As we moved to deeper water, I was amazed by the clarity of the water.  We could see 20-25 meters into the deepest blue you could imagine (15 meters was the best vis we had in Australia or Indonesia).  We were making our way along a steep, blue sea cliff, and I was just amazed how many fish there were hovering off along the abyss.  There were also huge turtles and sting rays, and smaller manta rays gracefully flying along.  Of course, there were the ever present sea lions, too.  You simply couldn’t look anywhere without seeing tons of wildlife.

The second dive was along a steep volcano sticking up out of the ocean.  Here, we saw lots of white-tip reef sharks, and HUGE schools of these little 6″ fish.  There were tens of thousands, and they just moved around you in a totally organic and smooth way.  There were so many fish it began to get dark!

I got some amazing photos and video of all of this, too, but you may have noticed that I haven’t included a single photo in the post yet.  Here is why.  Everyone has to dive with a “dive buddy” for safety reasons.  I was paired up with this Canadian Girl, Ashley.  While we were holding onto the reef looking out into the blue, her weight belt came off.  We were at 20m down.  We were wearing thick, buoyant wet suits.  The part of the reef she was holding onto broke, and she broke several other pieces off as she started ascending.  She was kicking like mad, but really wasn’t managing to stay on the bottom.  If we could not keep her on the bottom she could get decompression sickness.  We managed to struggle back down and reach the belt and, with a great deal of effort, I wedged it between her back and her tank to weight her down and so she could get it back on.  The flurry of effort and activity led to several scratches and bruises, and tons of bubbles in the water, obscuring our vision.  As soon as everything was safe I reached for my camera, which I always keep strapped to my right wrist.  In all of the chaos, the strap either broke or came off, and with all of the stirred debris and bubbles in the water I could only see a meter or two straight up.  I found the dive master so my dive buddy could pair up with him.  Then, since the camera has a slight positive buoyancy, I swam away and started ascending to look for it.  The current was strong, so I had to guess how far away it would be.  Also, I had to ascend slowly or I would be the one with the bends.  By the time I did my safety stop and made it to the surface and got in the dive boat, the camera was nowhere to be seen.  I convinced the pilot to go back and forth in a search pattern while we waited for the other divers.  We looked for 15-20 minutes, and I spent the rest of the afternoon on the bow looking for it to no avail.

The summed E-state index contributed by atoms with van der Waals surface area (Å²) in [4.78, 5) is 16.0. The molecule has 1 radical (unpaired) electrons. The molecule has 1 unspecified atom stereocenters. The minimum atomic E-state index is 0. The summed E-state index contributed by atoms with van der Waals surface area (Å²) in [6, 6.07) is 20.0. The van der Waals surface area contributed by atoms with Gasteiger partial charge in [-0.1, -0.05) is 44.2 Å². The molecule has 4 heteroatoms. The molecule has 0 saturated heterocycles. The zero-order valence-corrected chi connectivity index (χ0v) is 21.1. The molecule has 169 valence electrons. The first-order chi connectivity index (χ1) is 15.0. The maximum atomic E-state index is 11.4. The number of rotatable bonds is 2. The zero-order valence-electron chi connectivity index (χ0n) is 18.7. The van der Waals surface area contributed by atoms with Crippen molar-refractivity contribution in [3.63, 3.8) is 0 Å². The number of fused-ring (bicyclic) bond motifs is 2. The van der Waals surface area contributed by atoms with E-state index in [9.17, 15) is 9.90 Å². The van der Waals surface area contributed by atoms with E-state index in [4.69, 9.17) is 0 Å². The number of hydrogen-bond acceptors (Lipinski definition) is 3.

What terrible timing- before I got a single underwater picture here!  I’m doing another dive in a few days, but the dive companies around here don’t even rent out underwater cameras.  We found a disposable underwater camera that we can take snorkeling, but I’ve been underwhelmed with their results in the past.  Hopefully someone on the boat will have a decent camera we could borrow.  I sent a letter to World Nomads, our travel insurance company (actually, what you just read was more or less cut & pasted from the letter I sent them).  Hopefully they’ll reimburse me, although the main disappointment to us is the loss of the photos rather than the loss of the camera.  We still have our SLR, so you should see some spectacular pics when we get back from our cruise, but don’t count on seeing many from underwater 😦  How frustrating.